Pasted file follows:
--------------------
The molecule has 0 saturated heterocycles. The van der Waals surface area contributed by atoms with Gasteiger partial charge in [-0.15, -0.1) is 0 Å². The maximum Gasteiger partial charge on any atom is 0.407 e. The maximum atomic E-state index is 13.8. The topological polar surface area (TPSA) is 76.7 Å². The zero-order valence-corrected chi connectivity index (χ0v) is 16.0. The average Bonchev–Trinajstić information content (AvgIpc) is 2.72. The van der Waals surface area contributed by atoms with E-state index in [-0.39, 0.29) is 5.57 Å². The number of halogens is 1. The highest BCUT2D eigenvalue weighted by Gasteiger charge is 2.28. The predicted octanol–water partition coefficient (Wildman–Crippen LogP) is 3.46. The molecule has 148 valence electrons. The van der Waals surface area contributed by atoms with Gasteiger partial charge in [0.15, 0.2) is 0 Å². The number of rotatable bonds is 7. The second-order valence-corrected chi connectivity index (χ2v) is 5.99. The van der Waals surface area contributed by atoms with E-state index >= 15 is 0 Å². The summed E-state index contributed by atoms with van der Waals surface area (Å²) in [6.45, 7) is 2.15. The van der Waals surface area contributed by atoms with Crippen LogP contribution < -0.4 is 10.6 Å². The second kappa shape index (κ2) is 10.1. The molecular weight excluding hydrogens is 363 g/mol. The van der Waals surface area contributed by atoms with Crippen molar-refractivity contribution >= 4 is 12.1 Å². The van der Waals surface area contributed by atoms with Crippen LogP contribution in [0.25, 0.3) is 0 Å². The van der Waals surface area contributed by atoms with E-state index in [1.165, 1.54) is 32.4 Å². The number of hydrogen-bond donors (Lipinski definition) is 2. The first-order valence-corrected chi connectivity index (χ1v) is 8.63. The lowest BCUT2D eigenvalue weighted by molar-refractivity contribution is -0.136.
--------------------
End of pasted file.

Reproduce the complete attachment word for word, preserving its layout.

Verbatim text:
The molecule has 0 saturated heterocycles. The van der Waals surface area contributed by atoms with Gasteiger partial charge in [-0.15, -0.1) is 0 Å². The maximum Gasteiger partial charge on any atom is 0.407 e. The maximum atomic E-state index is 13.8. The topological polar surface area (TPSA) is 76.7 Å². The zero-order valence-corrected chi connectivity index (χ0v) is 16.0. The average Bonchev–Trinajstić information content (AvgIpc) is 2.72. The van der Waals surface area contributed by atoms with E-state index in [-0.39, 0.29) is 5.57 Å². The number of halogens is 1. The highest BCUT2D eigenvalue weighted by Gasteiger charge is 2.28. The predicted octanol–water partition coefficient (Wildman–Crippen LogP) is 3.46. The molecule has 148 valence electrons. The van der Waals surface area contributed by atoms with Gasteiger partial charge in [0.15, 0.2) is 0 Å². The number of rotatable bonds is 7. The second-order valence-corrected chi connectivity index (χ2v) is 5.99. The van der Waals surface area contributed by atoms with E-state index >= 15 is 0 Å². The summed E-state index contributed by atoms with van der Waals surface area (Å²) in [6.45, 7) is 2.15. The van der Waals surface area contributed by atoms with Crippen LogP contribution < -0.4 is 10.6 Å². The second kappa shape index (κ2) is 10.1. The molecular weight excluding hydrogens is 363 g/mol. The van der Waals surface area contributed by atoms with Crippen molar-refractivity contribution >= 4 is 12.1 Å². The van der Waals surface area contributed by atoms with Crippen LogP contribution in [0.25, 0.3) is 0 Å². The van der Waals surface area contributed by atoms with E-state index in [1.165, 1.54) is 32.4 Å². The number of hydrogen-bond donors (Lipinski definition) is 2. The first-order valence-corrected chi connectivity index (χ1v) is 8.63. The lowest BCUT2D eigenvalue weighted by molar-refractivity contribution is -0.136.